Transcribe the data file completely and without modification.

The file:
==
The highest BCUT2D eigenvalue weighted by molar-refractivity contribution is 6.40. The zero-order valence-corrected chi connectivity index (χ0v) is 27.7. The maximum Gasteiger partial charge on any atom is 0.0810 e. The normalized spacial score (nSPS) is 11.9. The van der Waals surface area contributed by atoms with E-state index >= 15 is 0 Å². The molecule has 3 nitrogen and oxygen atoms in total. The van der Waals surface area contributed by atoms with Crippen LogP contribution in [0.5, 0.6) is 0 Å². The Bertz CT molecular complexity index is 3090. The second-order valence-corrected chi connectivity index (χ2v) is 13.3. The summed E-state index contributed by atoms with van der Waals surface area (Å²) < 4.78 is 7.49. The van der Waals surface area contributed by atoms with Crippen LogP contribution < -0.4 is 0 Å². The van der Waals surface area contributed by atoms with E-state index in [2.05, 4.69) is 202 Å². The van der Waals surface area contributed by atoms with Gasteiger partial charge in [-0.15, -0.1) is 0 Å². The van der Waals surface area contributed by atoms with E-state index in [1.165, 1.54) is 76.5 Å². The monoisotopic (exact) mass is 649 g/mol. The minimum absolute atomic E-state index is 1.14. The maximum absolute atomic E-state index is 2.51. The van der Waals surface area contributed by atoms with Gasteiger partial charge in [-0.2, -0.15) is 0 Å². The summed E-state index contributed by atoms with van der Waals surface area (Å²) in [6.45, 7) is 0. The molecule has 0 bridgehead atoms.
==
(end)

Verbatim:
The highest BCUT2D eigenvalue weighted by molar-refractivity contribution is 6.40. The zero-order valence-corrected chi connectivity index (χ0v) is 27.7. The maximum Gasteiger partial charge on any atom is 0.0810 e. The normalized spacial score (nSPS) is 11.9. The van der Waals surface area contributed by atoms with E-state index >= 15 is 0 Å². The molecule has 3 nitrogen and oxygen atoms in total. The van der Waals surface area contributed by atoms with Crippen LogP contribution in [0.5, 0.6) is 0 Å². The Bertz CT molecular complexity index is 3090. The second-order valence-corrected chi connectivity index (χ2v) is 13.3. The summed E-state index contributed by atoms with van der Waals surface area (Å²) < 4.78 is 7.49. The van der Waals surface area contributed by atoms with Crippen LogP contribution < -0.4 is 0 Å². The van der Waals surface area contributed by atoms with E-state index in [2.05, 4.69) is 202 Å². The van der Waals surface area contributed by atoms with Gasteiger partial charge in [-0.15, -0.1) is 0 Å². The van der Waals surface area contributed by atoms with E-state index in [1.165, 1.54) is 76.5 Å². The monoisotopic (exact) mass is 649 g/mol. The minimum absolute atomic E-state index is 1.14. The maximum absolute atomic E-state index is 2.51. The van der Waals surface area contributed by atoms with Gasteiger partial charge in [-0.2, -0.15) is 0 Å². The summed E-state index contributed by atoms with van der Waals surface area (Å²) in [6.45, 7) is 0. The molecule has 0 bridgehead atoms.